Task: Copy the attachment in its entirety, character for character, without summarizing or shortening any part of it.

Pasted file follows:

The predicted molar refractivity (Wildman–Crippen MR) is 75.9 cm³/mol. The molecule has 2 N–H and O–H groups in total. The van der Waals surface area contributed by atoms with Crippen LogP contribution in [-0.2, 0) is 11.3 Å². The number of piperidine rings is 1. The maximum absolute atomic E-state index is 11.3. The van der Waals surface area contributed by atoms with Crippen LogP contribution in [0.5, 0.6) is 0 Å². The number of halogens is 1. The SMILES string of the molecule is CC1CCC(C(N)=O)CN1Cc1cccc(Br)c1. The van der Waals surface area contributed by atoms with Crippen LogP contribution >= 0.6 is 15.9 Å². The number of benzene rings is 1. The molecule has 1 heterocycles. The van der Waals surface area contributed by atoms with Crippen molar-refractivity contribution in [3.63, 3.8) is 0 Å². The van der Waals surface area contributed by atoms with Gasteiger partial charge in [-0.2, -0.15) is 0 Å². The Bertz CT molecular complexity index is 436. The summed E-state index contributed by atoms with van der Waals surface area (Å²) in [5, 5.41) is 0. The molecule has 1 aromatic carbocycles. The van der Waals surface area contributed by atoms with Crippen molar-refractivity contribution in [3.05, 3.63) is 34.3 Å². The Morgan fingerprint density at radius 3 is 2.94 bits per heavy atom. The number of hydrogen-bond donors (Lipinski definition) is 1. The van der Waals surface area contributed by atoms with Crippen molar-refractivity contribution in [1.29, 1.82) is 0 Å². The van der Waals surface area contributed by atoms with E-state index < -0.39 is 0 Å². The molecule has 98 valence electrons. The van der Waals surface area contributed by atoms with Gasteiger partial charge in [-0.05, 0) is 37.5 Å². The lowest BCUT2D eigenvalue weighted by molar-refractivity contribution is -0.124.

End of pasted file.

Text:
The predicted molar refractivity (Wildman–Crippen MR) is 75.9 cm³/mol. The molecule has 2 N–H and O–H groups in total. The van der Waals surface area contributed by atoms with Crippen LogP contribution in [-0.2, 0) is 11.3 Å². The number of piperidine rings is 1. The maximum absolute atomic E-state index is 11.3. The van der Waals surface area contributed by atoms with Crippen LogP contribution in [0.5, 0.6) is 0 Å². The number of halogens is 1. The SMILES string of the molecule is CC1CCC(C(N)=O)CN1Cc1cccc(Br)c1. The van der Waals surface area contributed by atoms with Crippen LogP contribution >= 0.6 is 15.9 Å². The number of benzene rings is 1. The molecule has 1 heterocycles. The van der Waals surface area contributed by atoms with Crippen molar-refractivity contribution in [3.63, 3.8) is 0 Å². The van der Waals surface area contributed by atoms with Gasteiger partial charge in [-0.2, -0.15) is 0 Å². The Bertz CT molecular complexity index is 436. The summed E-state index contributed by atoms with van der Waals surface area (Å²) in [5, 5.41) is 0. The molecule has 1 aromatic carbocycles. The van der Waals surface area contributed by atoms with Crippen molar-refractivity contribution in [3.05, 3.63) is 34.3 Å². The Morgan fingerprint density at radius 3 is 2.94 bits per heavy atom. The number of hydrogen-bond donors (Lipinski definition) is 1. The van der Waals surface area contributed by atoms with Crippen molar-refractivity contribution in [1.29, 1.82) is 0 Å². The van der Waals surface area contributed by atoms with E-state index < -0.39 is 0 Å². The molecule has 98 valence electrons. The van der Waals surface area contributed by atoms with Gasteiger partial charge in [-0.05, 0) is 37.5 Å². The lowest BCUT2D eigenvalue weighted by molar-refractivity contribution is -0.124.